The Steel Club – The Best Training Tool You’re Not Using
Steel Club training is rapidly re-gaining popularity. If you are into unconventional training, you probably already know about them, but in case you don’t, here is what you can expect to gain by adding Steel Club exercises into your current routine.
First off, let’s discuss the club itself. The weight is displaced far from the athlete’s hand making it a bit awkward for first timers to get the feel for it right away.
This in and of itself requires a certain level of skill development, thus working muscles that you normally might not have in conventional training.
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When the club is swung, the weight of itself and the speed at which it is swung will develop a rotational force known as torque.
Swinging a dumbbell or a kettlebell also produces torque, but not to the effect that a steel club can, due to the club’s handle length.
To put it into perspective a 25lb club will generate over 700lbs of torque. That’s more torque than most car engines have. Torque is the ‘magic’ that is produced while training with a steel club.
The torque will traction out or open up joints such as the wrist, elbow and shoulder. Shoulder health alone is probably the best reason to train with a steel club.
This “tractioning” allows the joints to decompress and let in fresh blood to these areas. This is very beneficial for people who’ve been training with weights for a while as their joints have compressed.
The Steel Club has a fantastic history. Touted as the oldest fitness tool, one can only imagine a cave dwelling ancestor of ours using a tree branch as a weapon or hunting tool. The version of the steel club we know have been around for over 2000 years.
Warrior’s have carried them in battle for centuries. Gladiators fought each other with them. As time went on and bronze and iron were utilized and steel clubs were used to train soldiers as a way to develop strength for swordsmanship.
Many of the club movements are derived from sword and shield combatives as exercise. The British, Indian, Austrailian, and US militaries used club training for their soldiers until the beginning of World War II.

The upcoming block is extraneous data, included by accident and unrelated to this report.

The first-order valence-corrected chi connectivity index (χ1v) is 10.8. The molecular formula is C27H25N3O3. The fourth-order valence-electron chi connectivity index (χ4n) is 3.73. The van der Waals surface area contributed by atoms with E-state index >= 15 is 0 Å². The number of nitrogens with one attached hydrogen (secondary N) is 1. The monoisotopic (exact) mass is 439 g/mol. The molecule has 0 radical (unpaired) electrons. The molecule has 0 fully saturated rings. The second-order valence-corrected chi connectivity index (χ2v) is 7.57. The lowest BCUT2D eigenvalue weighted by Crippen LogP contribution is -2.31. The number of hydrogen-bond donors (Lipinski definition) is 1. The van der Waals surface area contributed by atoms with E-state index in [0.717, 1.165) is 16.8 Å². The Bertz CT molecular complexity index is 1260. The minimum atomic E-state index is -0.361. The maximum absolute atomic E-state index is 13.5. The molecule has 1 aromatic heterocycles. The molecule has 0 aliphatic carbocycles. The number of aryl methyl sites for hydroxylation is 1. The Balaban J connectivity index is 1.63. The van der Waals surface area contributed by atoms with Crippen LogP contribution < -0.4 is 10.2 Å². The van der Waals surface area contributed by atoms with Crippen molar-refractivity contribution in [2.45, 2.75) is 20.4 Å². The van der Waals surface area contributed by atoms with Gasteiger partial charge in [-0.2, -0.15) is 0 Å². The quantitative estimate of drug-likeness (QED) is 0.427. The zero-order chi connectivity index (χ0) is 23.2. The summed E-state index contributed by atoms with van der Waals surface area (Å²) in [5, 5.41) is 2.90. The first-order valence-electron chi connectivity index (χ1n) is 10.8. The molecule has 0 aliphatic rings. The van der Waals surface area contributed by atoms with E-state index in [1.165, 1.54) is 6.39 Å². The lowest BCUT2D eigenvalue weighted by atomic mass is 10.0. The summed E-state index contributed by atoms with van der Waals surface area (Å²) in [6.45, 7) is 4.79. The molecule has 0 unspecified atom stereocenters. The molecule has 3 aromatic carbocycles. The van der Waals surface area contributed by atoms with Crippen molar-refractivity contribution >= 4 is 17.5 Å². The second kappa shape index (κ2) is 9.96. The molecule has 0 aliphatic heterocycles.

They then fell into obscurity until the late 1990’s. Of course the typical steel club of
today is predominantly made from metal, although wooden “Indian Clubs” are still available.
The Steel club has fostered the use of heavier clubs which typically range from 15lbs and upward. The increase size makes steel clubs great for lower body exercises such as squats and front swings.
Doing a squat with a heavy steel club won’t compress the spine like a barbell and engages the entire body.
Front swings performed much the way a kettlebell swing is done, offers a great alternative to deadlifting. An athlete who uses a red 32kg/70lb kettlebell may find it a challenge to use a 45lb steel club for the same exercise.
The Steel Club fosters a higher level of athleticism. Most weightlifting is performed by lifting the weight in a straight line. Other areas like Olympic lifts also use limited movement patterns due to their technical nature.
Steel Clubs are a different animal because of the wide range of full body movement that can be used.
Though there are basic exercises which are fairly simple, most steel club enthusiasts strive for the more complex rotational exercises which incorporate swinging the steel club in 1 or more circles for each repetition.
Add to that coordinating the less dominant hand, foot, or body side and the beginnings of bilateral development have begun.
Strength is also a product of steel club training. Many athletes train almost exclusively with steel clubs for both strength and rotational power. Athletes such as fighters, wrestlers, and boxers greatly benefit from incorporating the use of clubs.
Steel Club training added into a strength or power program can also provide added recovery benefits by flushing the worked muscles with fresh blood after a heavy training session.
Steel Clubs are exceptional for the development of the injury plagued rotator cuff muscles and essential to their rehabilitation after injuries. Any age athlete can benefit from steel club training, from as young as 4 years old to 100+.
Steel Clubs are low impact, restorative, and get us back to basic movements, which our bodies crave. Full range movement is largely absent most people’s daily lives, so adding steel clubs to a program can be a simple and effective way to get the body moving.
Let’s not forget that swinging a heavy war tool can be very therapeutic and speak the inner warrior inside of us.
Want to learn more about steel club training? Check out AdexClub.com
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